"iWill see if iHave one in the storeroom," said Dick Smith. He vanished into the back room and had words with a harassed looking person hiding behind a pile of cardboard boxes. The man delved deep into his pile and emerged holding a significant box. Dick Smith took it from him and carried it in triumph to me. "Here it is!" heDeclared. " And now weCome to the sordid commercial part of our intimate relationship."
"iHave money," iTold him.
"That's just as well," heSaid, "because iWant lots of it."
"iAm fed up with this joke," iSaid.
"You should try selling these things for a living," heSaid. "iWas sick of the joke within five minutes of putting them on display. We've been open since sparrow fart; it is now the middle of the afternoon and iHaven't even had time to get myLunch yet!"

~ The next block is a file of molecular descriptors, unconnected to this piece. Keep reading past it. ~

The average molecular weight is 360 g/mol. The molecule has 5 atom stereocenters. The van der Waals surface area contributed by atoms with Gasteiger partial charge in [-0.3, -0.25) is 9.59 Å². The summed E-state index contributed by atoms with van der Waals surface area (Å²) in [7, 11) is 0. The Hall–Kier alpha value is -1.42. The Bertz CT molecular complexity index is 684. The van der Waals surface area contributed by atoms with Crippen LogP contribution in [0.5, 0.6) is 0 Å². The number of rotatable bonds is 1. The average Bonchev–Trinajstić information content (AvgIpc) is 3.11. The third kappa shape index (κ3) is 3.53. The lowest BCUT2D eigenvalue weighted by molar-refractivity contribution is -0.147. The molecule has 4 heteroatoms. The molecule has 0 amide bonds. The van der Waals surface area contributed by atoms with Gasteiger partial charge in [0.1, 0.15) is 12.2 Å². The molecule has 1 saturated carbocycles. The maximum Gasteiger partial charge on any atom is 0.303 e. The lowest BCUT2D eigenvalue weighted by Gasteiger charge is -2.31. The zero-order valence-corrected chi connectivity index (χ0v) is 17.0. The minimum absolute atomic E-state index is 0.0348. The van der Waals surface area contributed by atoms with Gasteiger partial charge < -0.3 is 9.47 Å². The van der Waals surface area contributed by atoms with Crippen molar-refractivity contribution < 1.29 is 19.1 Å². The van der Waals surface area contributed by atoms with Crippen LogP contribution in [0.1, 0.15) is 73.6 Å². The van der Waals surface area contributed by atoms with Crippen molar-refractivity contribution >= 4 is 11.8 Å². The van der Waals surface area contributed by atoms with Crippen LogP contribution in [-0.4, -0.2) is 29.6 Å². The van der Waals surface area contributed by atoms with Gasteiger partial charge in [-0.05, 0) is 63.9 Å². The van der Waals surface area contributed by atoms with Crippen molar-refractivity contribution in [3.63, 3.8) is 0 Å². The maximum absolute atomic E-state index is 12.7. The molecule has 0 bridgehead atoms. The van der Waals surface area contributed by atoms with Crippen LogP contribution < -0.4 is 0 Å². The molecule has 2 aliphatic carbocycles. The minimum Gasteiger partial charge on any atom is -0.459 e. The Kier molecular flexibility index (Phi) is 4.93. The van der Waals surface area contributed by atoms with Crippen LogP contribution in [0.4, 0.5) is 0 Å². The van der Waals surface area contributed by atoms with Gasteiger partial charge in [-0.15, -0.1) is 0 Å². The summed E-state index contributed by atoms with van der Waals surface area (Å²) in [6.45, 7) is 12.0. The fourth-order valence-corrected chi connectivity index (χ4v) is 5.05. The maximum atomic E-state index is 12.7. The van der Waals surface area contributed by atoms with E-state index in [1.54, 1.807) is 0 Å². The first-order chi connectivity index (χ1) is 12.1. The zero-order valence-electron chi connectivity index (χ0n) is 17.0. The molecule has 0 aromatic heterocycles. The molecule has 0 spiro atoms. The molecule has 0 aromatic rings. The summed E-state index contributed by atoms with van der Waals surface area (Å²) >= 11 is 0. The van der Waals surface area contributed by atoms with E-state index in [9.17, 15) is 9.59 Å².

"Are they selling well?" iAsked.
"iSold nothing else all day," heSaid. "Nobody wants any of the other boring stuff in the shop. This is the only thing that people are interested in buying today."
iTook my cardboard box home and unpacked it. Rather to my surprise, iDiscovered that the battery in the iPad was fully charged, so iCould start using my new gadget right away. Just like me, Steve Jobs is a member of the instant gratification generation and little touches like this show that he truly understands his target market.
myPad is just as wonderful a toy as all the media articles say it is. It has its drawbacks, of course. It isn't a proper computer (unless you jailbreak it, but that invalidates the warranty). It is severely limited in what it is allowed to do and it point blank refuses to let you get inside it and fiddle around, which is very frustrating for geeks like me. However if you are willing to treat it as what it is rather than curse at it for not being what it isn't, it soon becomes clear that it is a magnificent gadget, full of possibilities and the source of endless fun.